Texas Republican Will Hurd, a 39-year-old former CIA officer who’s nearly two decades younger that Peters, represents a majority Latino district a thousand miles to the east that spans 40 percent of America’s border with Mexico.

Word on the Hill: It’s a Healthy Day
What's happening this week?

Maria Marlowe poses with author Dr. Mark Hyman and his newest book last year. (Brent N. Clarke/Getty Images file photo)

It’s the first day of national Health and Wellness Coach Week and to kick it off, Ivanka Trump’s former health coach is coming to Capitol Hill.

Maria Marlowe writes a monthly food column and is the founder of an integrative nutrition health coaching practice in New York. She will be joined by other health leaders for a congressional briefing at noon in the Capitol Visitor Center, Room 201AB.

House Democrats Round Out Leadership Posts
Minority party picks heads of campaign, messaging arms

House Democrats didn’t seem to put the blame for a disappointing Election Day on Democratic Congressional Campaign Chairman Ben Ray Luján, electing him unanimously to a post that had been appointed. (Bill Clark/CQ Roll Call file photo)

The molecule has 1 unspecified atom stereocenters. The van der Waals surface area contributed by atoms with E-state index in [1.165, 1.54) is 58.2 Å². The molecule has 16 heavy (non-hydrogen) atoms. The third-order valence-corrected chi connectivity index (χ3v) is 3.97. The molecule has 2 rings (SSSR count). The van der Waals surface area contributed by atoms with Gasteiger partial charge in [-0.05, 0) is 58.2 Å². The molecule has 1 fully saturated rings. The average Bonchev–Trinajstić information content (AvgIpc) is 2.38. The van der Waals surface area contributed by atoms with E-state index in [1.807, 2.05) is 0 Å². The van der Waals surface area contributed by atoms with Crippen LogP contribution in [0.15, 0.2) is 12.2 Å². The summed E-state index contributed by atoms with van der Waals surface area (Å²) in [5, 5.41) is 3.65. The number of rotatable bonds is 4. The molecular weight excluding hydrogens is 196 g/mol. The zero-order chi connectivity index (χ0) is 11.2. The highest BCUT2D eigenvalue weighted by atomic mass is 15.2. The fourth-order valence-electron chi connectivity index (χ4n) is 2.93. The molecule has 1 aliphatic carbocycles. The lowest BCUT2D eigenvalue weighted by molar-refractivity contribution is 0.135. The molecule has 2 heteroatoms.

House Democrats on Monday chose who will fill out the additional leadership posts created by Minority Leader Nancy Pelosi in an effort to overhaul how the caucus conducts its business.

The Democrats re-elected Rep. Ben Ray Luján of New Mexico to chair the Democratic Congressional Campaign Committee. Lujan's position had been appointed and, despite disappointing results on Election Day which saw the party pick up far fewer seats than projected, he ran uncontested and was elected by unanimous consent, according to a source in the room.

Gun Control Meets Congressional Dysfunction
Swing-district Republicans hold the key to any legislative breakthrough

Florida Rep. Carlos Curbelo will need to convince more of his fellow Republican House colleagues to support his gun control proposal. (Tom Williams/CQ Roll Call file photo)

This is the week when the American people decide if the extraordinary House sit-in is remembered as the sound of gridlock breaking, or the latest evidence of gridlock calcifying.  

Energized advocates for gun control predict it will prove to be the former. Experience says it will be the latter.